But let’s go back a bit, to 1959 and Joe’s vision, the sound of a future in space, in an alien language; “I Hear a New World”. “Yes, this is a strange record. I meant it to be. I wanted to create a picture in music of what could be up there in outer space”. These explanatory words from Joe are taken directly from the sleeve of the original “I Hear a New World” extended play 45rpm record (Triumph RGX ST5000) released in March of 1960. The album as Joe envisioned it was never issued. It is a strange record indeed, strange and beautiful. There are actually two versions of the album available on CD today. The first, released by RPM Records in 1991 (RPM502) is an “enhanced” version that brings it up to the very dubious modern standards. The one I will deal with here was released as a companion piece to Barry Cleveland’s “Creative Music Production: Joe Meek’s BOLD Techniques” (MIX Books 2001).
Recorded in 1959 at his Arundel Gardens studio and possibly on the sly at Lansdowne, a studio he helped design and build, this version was taken directly from a “white label” test pressing for the LP, intended for release on Triumph Records (TRX-ST9000) in May 1960, plus the addition of an alternate mix of the title track. I want to say right up front that this “outer space fantasy” is as forward thinking as any piece of music ever recorded. It is an essential document, as are nearly all of Meeks recordings, that fore tells the true future of music.
The only fault I can find with it is an audible tape splicing glitch in track 5, “Magnetic Field”, that Meek would have likely “corrected” had his masterwork reached fruition.
In the summer of ’59 Gysin invents the “cut-up”. John Cage was reaching a level of acceptance. Burroughs published “Naked Lunch" in 1959. Johnny Cash releases his landmark LP in December ’58 on Sun Records. Cliff Richard and Lonnie Donegan were in the British charts. This recording was Joe’s way of saying your new world will be in stereo. It was an announcement and grand gesture t’ward everything from Pink Floyd to Brian Eno and beyond. Electronic music, sampling, use your imagination, it’s all there. Beginning with “I Hear a New World” the only semi-traditional song structure with those oddly open ended lyrics, quoted above, the space fantasy is constructed more in movements. “Glob Waterfall”, “The Entry of the Globbots”, “The Valley of the Saroos”, “Magnetic Field”, “Orbit Around the Moon”, “The Bublight”, “March of the Dribcots”, “Love Dance of the Saroos”, “Dribcots Space Boat”, “Disc Dance of the Dribcots” and “The Valley of No Return”. This music is quaint in a very appealing way and reminds me of days, now lost, when real imagination counted for something. There is something basic and organic about the way these “futuristic” sounds are sliced and diced together into something so basically human as to give pause, “How can I tell her what’s in store for me?”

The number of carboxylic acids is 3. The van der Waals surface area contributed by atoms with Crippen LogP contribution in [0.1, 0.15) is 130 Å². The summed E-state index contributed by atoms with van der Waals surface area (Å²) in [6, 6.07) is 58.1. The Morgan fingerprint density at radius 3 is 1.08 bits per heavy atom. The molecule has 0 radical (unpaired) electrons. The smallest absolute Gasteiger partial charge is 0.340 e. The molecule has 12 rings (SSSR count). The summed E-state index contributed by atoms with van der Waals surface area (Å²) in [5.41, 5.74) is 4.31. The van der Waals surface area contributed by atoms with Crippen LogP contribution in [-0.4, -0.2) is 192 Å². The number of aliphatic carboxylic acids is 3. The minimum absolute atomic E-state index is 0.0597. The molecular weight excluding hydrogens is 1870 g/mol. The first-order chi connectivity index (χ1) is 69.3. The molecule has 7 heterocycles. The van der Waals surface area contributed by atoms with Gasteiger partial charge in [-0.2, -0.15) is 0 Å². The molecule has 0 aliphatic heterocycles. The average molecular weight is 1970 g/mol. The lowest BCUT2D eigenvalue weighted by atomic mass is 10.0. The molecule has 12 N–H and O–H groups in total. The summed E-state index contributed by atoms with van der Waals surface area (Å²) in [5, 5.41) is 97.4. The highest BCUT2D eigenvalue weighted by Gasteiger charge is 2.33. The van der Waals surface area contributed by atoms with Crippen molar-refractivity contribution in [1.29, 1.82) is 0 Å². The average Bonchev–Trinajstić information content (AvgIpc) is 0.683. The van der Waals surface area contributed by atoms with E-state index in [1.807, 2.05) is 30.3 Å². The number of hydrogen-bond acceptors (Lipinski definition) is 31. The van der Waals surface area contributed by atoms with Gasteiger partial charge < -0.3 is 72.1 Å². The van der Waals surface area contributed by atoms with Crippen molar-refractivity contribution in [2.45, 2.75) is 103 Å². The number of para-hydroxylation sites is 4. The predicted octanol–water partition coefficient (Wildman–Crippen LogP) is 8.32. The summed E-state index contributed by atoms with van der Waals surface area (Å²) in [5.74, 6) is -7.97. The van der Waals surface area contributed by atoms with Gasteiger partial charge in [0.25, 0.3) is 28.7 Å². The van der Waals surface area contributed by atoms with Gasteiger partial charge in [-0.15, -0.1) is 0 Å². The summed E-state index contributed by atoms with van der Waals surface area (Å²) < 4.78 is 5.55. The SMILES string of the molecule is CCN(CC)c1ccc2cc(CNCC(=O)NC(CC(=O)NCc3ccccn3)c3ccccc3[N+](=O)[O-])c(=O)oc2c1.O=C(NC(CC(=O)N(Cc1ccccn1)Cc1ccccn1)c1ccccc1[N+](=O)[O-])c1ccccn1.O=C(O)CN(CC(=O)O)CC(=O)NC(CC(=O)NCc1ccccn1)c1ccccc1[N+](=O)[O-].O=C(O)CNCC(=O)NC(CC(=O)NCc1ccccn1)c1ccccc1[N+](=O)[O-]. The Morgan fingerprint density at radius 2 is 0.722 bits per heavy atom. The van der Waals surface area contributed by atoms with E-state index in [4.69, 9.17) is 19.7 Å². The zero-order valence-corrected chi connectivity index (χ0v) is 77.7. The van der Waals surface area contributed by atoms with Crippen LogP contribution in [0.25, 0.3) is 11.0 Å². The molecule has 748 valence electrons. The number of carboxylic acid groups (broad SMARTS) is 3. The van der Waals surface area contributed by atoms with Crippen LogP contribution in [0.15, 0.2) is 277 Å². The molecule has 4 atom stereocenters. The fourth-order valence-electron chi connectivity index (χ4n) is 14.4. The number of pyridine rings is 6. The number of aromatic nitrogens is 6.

“At first I was going to make a record with music that was completely out of this world, but realized that it would have very little entertainment value, so I kept the construction of the music down to earth and wrote tunes that I hope you will grow to like.”
Joe’s last words, scribbled on a little piece of paper and handed to Patrick Pink were: “I’m going now. Goodbye”.